When it comes to reinventing the workplace, your approach to health and wellbeing can make or break your efforts. From C-Suite to entry-level employees, health has a direct correlation with productivity and job satisfaction. To gain insight into how Delta Capita is reinventing health and wellbeing at work, we spoke with Programme Manager Stuart Goss.
Over the past 14 months, we have seen a huge shift in the way we all engage in our work. Spare bedrooms, kitchens, and dining rooms have doubled as the ‘new normal’ office space for many. But for all the convenience and benefits that home working has provided us – eliminated daily commutes, slashed travel and subsistence costs, extra time spent with immediate family – the pandemic has also caused companies to re-evaluate their approach to striking the optimal balance between ensuring the productivity of staff in a home office environment, whilst also placing sufficient emphasis on health and wellbeing.
Progressive companies like Delta Capita understand the importance of supporting their employees in the pursuit of a healthy lifestyle, and the proven benefits it can have on both quality of output and overall levels of staff satisfaction (and therefore, retention).
Ensuring a positive, top-down attitude to health and wellbeing in the workplace fosters an ethos where staff feel empowered to allocate sufficient time out during the day to step away from their desks and take some exercise. Companies that actively encourage the adoption of frequent activity, with all the mood-boosting effects it provides, will reap the benefits of more focused and productive teams.
Even measures such as advocating a shift towards walking conference calls can have a significant impact on improving concentration and alertness during the day.
Personally, during the initial months of the first lockdown, I found it relatively easy to get out for a walk, run or cycle during the day – the situation was novel, the weather was glorious, and the kids needed time outside between online lessons to burn off some energy.
As it became evident that circumstances were unlikely to change any time soon, the line between work and personal time began to blur, stress levels started ramping up and, as we headed into late autumn, the inclination to get out and exercise dipped. My focus was squarely on the list of action items and deliverables that needed completing. When I did manage to get out to take some exercise, it was a solitary affair, without feedback or targets.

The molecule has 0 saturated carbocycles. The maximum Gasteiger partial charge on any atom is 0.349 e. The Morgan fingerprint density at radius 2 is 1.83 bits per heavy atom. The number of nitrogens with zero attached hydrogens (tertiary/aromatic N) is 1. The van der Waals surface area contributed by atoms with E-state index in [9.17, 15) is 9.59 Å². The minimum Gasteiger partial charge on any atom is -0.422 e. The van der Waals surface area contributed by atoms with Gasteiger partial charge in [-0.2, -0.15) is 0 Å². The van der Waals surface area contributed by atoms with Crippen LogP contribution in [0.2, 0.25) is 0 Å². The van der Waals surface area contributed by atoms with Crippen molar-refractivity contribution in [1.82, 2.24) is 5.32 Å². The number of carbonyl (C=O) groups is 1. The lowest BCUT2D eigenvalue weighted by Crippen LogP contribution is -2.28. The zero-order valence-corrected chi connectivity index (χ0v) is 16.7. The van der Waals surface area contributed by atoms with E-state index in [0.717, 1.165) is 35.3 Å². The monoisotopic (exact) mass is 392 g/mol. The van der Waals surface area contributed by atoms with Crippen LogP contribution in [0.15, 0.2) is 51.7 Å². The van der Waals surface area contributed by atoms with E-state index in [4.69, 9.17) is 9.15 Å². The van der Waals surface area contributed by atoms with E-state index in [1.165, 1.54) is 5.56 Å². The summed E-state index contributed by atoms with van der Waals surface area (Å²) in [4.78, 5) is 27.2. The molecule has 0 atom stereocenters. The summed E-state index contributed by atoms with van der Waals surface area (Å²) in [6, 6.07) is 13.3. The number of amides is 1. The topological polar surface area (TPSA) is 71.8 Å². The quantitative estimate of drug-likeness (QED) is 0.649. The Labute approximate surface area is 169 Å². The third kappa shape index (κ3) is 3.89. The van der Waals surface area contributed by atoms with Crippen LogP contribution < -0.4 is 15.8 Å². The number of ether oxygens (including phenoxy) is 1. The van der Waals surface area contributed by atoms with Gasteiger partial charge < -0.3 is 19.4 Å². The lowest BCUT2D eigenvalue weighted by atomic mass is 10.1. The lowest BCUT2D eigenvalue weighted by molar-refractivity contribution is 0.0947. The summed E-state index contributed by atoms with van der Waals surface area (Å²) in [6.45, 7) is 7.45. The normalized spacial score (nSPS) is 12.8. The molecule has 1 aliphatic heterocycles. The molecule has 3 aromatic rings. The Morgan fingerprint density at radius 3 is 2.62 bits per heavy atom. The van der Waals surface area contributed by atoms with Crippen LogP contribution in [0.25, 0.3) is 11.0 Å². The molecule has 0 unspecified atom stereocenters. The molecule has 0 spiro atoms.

Thus, towards the end of 2020, when the Covid-19 situation was worsening, and we were heading into a further lockdown, I felt the need to adopt a new approach to improve my motivation. I was already connected to a few colleagues in my immediate team on the Strava activity tracking app, but I decided to set up a workplace running club, to extend the reach and positive benefits that being part of a community group might offer.
With that in mind, I set up a club – Delta Capita Runners – on Strava. In part, the aim of the club was to give myself a motivational ‘kick’ to get more exercise in, knowing that if I committed to something with a virtual audience watching, there would be a greater chance of success. The added benefits of creating a club being that it would create new introductions, and build a sense of community across business lines, regardless of location, ability level, or preferred training schedule.
Delta Capita positively and repeatedly encouraged others to join the club as part of the ‘Focus on Wellbeing’ initiative, and the virtual training club has continued to grow since its inception. There are many activities involved that help to bolster overall motivation: Giving or receiving positive comments for completing an activity, achieving a personal goal, and making the number one spot on the leader board are just a few examples.
Thanks to technology, the Delta Capita running club has facilitated connections across business functions and countries that normal day-to-day operation might not provide – particularly during a sustained period of home working. Additionally, it has offered an insight into the lives of colleagues outside of a work setting, which adds an extra dimension through a shared, common interest.
With the new normal operating model likely to be a blend of home and office-based working for the foreseeable future, it is vital that companies take a progressive and holistic approach to supporting and actively encouraging staff to allocate time to focus on their physical and mental wellbeing. Those that focus on reinventing health and wellness in the workplace will very likely benefit from a healthier, happier, and more engaged workforce.
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